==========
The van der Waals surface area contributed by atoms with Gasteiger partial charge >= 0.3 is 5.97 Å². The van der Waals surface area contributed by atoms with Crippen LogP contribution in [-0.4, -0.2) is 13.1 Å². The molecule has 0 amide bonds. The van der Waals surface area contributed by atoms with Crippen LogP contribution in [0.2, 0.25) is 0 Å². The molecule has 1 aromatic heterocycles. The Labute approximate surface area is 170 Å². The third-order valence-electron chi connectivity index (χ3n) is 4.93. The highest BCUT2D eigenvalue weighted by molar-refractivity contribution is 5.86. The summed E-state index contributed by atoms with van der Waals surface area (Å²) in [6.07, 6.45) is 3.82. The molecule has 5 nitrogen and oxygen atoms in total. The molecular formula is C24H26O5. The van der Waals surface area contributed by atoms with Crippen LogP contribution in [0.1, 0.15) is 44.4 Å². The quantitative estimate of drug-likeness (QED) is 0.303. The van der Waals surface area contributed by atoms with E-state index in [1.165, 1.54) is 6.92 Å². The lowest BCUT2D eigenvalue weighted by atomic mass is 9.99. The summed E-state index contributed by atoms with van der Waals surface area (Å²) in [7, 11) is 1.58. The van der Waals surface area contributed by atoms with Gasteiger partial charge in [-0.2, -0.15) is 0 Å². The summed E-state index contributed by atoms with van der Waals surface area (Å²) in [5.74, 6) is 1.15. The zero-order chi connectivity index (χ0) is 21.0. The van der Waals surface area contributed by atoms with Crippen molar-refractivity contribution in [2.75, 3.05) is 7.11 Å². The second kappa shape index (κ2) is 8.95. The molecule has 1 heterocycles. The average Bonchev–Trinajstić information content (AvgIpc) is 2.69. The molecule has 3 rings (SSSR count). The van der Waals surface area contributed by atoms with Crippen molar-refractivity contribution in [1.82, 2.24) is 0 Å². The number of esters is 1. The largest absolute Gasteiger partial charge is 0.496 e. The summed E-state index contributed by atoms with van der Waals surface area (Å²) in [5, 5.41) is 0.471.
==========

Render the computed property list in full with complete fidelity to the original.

The van der Waals surface area contributed by atoms with Gasteiger partial charge >= 0.3 is 5.97 Å². The van der Waals surface area contributed by atoms with Crippen LogP contribution in [-0.4, -0.2) is 13.1 Å². The molecule has 0 amide bonds. The van der Waals surface area contributed by atoms with Crippen LogP contribution in [0.2, 0.25) is 0 Å². The molecule has 1 aromatic heterocycles. The Labute approximate surface area is 170 Å². The third-order valence-electron chi connectivity index (χ3n) is 4.93. The highest BCUT2D eigenvalue weighted by molar-refractivity contribution is 5.86. The summed E-state index contributed by atoms with van der Waals surface area (Å²) in [6.07, 6.45) is 3.82. The molecule has 5 nitrogen and oxygen atoms in total. The molecular formula is C24H26O5. The van der Waals surface area contributed by atoms with Crippen LogP contribution in [0.1, 0.15) is 44.4 Å². The quantitative estimate of drug-likeness (QED) is 0.303. The van der Waals surface area contributed by atoms with E-state index in [1.165, 1.54) is 6.92 Å². The lowest BCUT2D eigenvalue weighted by atomic mass is 9.99. The summed E-state index contributed by atoms with van der Waals surface area (Å²) in [7, 11) is 1.58. The van der Waals surface area contributed by atoms with Gasteiger partial charge in [-0.2, -0.15) is 0 Å². The summed E-state index contributed by atoms with van der Waals surface area (Å²) in [5.74, 6) is 1.15. The zero-order chi connectivity index (χ0) is 21.0. The van der Waals surface area contributed by atoms with Crippen molar-refractivity contribution in [2.75, 3.05) is 7.11 Å². The second kappa shape index (κ2) is 8.95. The molecule has 1 heterocycles. The average Bonchev–Trinajstić information content (AvgIpc) is 2.69. The molecule has 3 rings (SSSR count). The van der Waals surface area contributed by atoms with Crippen molar-refractivity contribution in [1.82, 2.24) is 0 Å². The number of esters is 1. The largest absolute Gasteiger partial charge is 0.496 e. The summed E-state index contributed by atoms with van der Waals surface area (Å²) in [5, 5.41) is 0.471.